Middle East

Assad is playing politics while people in Idlib suffer

This week’s 7.8 magnitude earthquake in Turkiye has decimated northwest Syria, leaving the international community scrambling to provide humanitarian assistance. With the region in need of urgent help, Bashar al-Assad’s regime needs to show some rare humanity instead of playing politics with people’s lives.

The earthquake has so far killed 1,932 people in Syria. This number is expected to rise over the coming days as rescue efforts continue.

In response to the earthquake, the Syrian ambassador to the United Nations, Bassam Sabbagh, announced the government would accept aid from any country, but demanded the Assad regime be responsible for the delivery of all aid into Syria. This includes into opposition held Idlib province.

However, the regimes seriousness about assisting opposition held areas was immediately thrown into doubt with reports that the Syrian military shelled earthquake effected areas in the region.

British Foreign Secretary, James Cleverly, described the attack as “completely unacceptable”.

Idlib, in Syria’s northwest, has been among the worst affected. Buildings have collapsed and people buried and killed, with insufficient resources and freezing temperatures preventing a rapid response. 

This has exacerbated an already dire situation in Idlib. The province is Syria’s last rebel-held enclave and hosts millions of internally displaced Syrians. Most of Idlib is controlled by Hayat Tahrir al-Sham, a rebel group with ties to Al Qaeda, with the Free Syrian Army holding on to small areas.

The region has borne the brunt of the Assad regimes brutality, bombed by Syrian government and Russian aircraft, killing civilians and destroying infrastructure, such as roads and buildings. The UN estimates 40,986 Syrians have been killed in Idlib since the civil war began in 2011.

This led to a humanitarian crisis, even before the earthquake.

According to the United Nations Office for the Coordination of Humanitarian Affairs 4.1 out of 4.6 million people in northwest Syria require humanitarian assistance. This includes 3.3 million who are food insecure and 2.9 million internally displaced people. These conditions led to an outbreak of cholera, killing 100 people.

These conditions have made Idlib the most at need of assistance but the hardest for humanitarian aid to reach.

This hasn’t been helped by the Assad regime.

With the support of Russia, Assad has long used aid a political tool, tightly controlling what is allowed into Idlib and from where. Additionally, with most foreign aid entering Syria through Damascus, the regime has been notorious for assisting regions it controls while ignoring the ones it doesn’t.

For this reason, the Bab al-Hawa border crossing with Turkiye is the only crossing approved by the UN and has been supplying the province for 9 years. The crossing has become a vital lifeline for the region, with 7,566 trucks crossing the border to supply UN aid in 2022, reaching an estimated 2.7 million people per month.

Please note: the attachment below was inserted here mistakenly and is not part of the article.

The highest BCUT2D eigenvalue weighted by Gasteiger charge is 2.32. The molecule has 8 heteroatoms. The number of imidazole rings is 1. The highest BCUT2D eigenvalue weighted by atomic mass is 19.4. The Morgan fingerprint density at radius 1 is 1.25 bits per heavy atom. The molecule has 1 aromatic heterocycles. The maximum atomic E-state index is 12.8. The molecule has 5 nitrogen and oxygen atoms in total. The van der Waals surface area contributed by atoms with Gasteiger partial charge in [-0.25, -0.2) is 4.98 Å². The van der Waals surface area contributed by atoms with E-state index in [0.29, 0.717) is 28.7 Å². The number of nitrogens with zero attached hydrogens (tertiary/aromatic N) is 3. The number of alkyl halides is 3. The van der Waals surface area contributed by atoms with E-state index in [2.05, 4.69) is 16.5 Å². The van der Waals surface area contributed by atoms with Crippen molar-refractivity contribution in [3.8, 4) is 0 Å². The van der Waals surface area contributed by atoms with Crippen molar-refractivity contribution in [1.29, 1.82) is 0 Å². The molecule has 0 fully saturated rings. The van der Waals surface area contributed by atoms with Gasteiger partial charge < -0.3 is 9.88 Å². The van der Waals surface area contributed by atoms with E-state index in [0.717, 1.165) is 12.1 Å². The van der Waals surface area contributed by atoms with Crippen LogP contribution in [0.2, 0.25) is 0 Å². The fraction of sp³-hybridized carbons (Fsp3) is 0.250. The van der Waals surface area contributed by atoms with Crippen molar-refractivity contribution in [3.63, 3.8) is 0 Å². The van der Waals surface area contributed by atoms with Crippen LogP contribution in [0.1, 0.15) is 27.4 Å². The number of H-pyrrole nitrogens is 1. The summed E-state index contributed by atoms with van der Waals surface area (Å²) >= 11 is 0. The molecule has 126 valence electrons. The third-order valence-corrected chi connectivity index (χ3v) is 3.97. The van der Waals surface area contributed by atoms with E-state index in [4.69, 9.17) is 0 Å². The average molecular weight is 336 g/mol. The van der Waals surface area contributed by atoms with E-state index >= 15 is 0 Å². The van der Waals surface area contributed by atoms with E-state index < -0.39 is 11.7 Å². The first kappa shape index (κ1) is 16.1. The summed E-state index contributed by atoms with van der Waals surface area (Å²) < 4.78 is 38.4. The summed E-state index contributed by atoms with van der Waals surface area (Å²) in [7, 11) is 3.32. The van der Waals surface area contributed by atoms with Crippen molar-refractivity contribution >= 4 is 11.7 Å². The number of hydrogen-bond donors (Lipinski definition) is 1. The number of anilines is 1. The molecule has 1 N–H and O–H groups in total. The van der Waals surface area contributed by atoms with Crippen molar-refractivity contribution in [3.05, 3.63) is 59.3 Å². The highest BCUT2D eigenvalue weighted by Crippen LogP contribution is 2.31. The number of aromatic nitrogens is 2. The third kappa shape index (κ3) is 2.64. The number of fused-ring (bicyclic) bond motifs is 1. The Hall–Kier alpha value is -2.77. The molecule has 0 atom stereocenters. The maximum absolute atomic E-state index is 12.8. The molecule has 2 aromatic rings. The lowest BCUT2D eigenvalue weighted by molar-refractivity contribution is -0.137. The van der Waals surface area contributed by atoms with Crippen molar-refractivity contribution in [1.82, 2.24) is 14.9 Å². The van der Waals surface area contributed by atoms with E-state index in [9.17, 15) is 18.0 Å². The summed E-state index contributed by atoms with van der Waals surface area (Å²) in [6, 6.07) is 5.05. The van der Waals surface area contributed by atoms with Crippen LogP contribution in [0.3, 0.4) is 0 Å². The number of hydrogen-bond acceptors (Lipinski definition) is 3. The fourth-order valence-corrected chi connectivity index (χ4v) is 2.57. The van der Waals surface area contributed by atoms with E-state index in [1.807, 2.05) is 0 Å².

On 9 January, the UN Security Council agreed to extend UN cross-border assistance through this crossing under resolution 2672 for another six months.

The World Food Programme revealed this week that while the crossing is still intact, it is not in use because roads have been damaged. This has cut off Idlib from its one lifeline.

Therefore, the regimes insistence that aid be channelled through them, with no hope of reaching Idlib, is despicable.

But this leaves the international community in a difficult position.

Atrocities committed by the regime, such as the use of chemical weapons and barrel bombs, has made it a global pariah.

For this reason, the international community is understandably reluctant to cooperate with a regime that has no intention of helping opposition-held areas.

Relying on one border crossing, particularly in bad weather, is also not an option.

While the UN has done admirable work in providing aid to Idlib up until now, it is wholly inadequate in dealing with the destruction seen this week.

The region requires not only humanitarian aid but also international rescue crews, machinery and medical professionals and equipment. 

So then, how can this wicked problem be solved?

The simple, if unlikely, solution is for Assad show an ounce of humanity and allow aid to ether Idlib province.

With Assad controlling what aid enters the region, allowing UN agencies and NGOs to enter Idlib from several entry points will allow aid to reach the province more quickly and to greater effect.

The regime should therefore open all border crossings on an emergency basis.

If this cannot be achieved, the international community needs to convince the Turkish government to channel aid through the borders it shares with Turkish-backed opposition groups.

With several countries offering assistance, including the United States and the European Union, the hope is this generosity in a time of need will sway President Erdogan into allowing aid to flow into northern Syria.

While the civil war has receded from memory for many, it remains a daily reality for Syrians trapped is Idlib. This week’s earthquake has made their situation even worse, making this their greatest hour of need.

The Assad regime therefore needs to act quickly and humanely to help all Syrians, regardless of their politics.

Chris Fitzgerald

I am a correspondent, freelance writer and commentator based in Melbourne, Australia. I write articles, reports and op-eds on important global political and humanitarian issues, including human rights abuses, international law, conflict and displacement. My work is published through online publications, media outlets, not-for-profits and academic websites.

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